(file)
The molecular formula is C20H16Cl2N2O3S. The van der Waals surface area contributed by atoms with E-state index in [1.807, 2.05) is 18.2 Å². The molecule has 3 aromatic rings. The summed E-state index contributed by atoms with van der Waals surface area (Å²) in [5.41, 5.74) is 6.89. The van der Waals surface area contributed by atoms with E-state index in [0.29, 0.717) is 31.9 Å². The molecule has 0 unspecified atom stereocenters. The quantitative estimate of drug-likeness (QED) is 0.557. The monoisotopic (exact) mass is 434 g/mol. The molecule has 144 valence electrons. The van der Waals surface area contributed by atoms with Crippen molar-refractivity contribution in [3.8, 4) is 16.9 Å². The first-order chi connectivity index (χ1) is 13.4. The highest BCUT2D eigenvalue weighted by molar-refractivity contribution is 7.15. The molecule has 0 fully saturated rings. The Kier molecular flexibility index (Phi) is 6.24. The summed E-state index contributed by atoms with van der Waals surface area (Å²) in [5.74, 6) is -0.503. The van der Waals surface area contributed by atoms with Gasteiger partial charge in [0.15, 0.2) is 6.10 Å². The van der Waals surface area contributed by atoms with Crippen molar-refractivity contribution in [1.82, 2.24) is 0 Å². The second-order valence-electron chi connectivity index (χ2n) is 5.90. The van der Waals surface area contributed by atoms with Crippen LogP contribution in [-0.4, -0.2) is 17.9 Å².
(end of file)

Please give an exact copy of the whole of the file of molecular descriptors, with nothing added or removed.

The molecular formula is C20H16Cl2N2O3S. The van der Waals surface area contributed by atoms with E-state index in [1.807, 2.05) is 18.2 Å². The molecule has 3 aromatic rings. The summed E-state index contributed by atoms with van der Waals surface area (Å²) in [5.41, 5.74) is 6.89. The van der Waals surface area contributed by atoms with E-state index in [0.29, 0.717) is 31.9 Å². The molecule has 0 unspecified atom stereocenters. The quantitative estimate of drug-likeness (QED) is 0.557. The monoisotopic (exact) mass is 434 g/mol. The molecule has 144 valence electrons. The van der Waals surface area contributed by atoms with Crippen molar-refractivity contribution in [3.8, 4) is 16.9 Å². The first-order chi connectivity index (χ1) is 13.4. The highest BCUT2D eigenvalue weighted by molar-refractivity contribution is 7.15. The molecule has 0 fully saturated rings. The Kier molecular flexibility index (Phi) is 6.24. The summed E-state index contributed by atoms with van der Waals surface area (Å²) in [5.74, 6) is -0.503. The van der Waals surface area contributed by atoms with Gasteiger partial charge in [0.15, 0.2) is 6.10 Å². The van der Waals surface area contributed by atoms with Crippen molar-refractivity contribution in [1.82, 2.24) is 0 Å². The second-order valence-electron chi connectivity index (χ2n) is 5.90. The van der Waals surface area contributed by atoms with Crippen LogP contribution in [-0.4, -0.2) is 17.9 Å².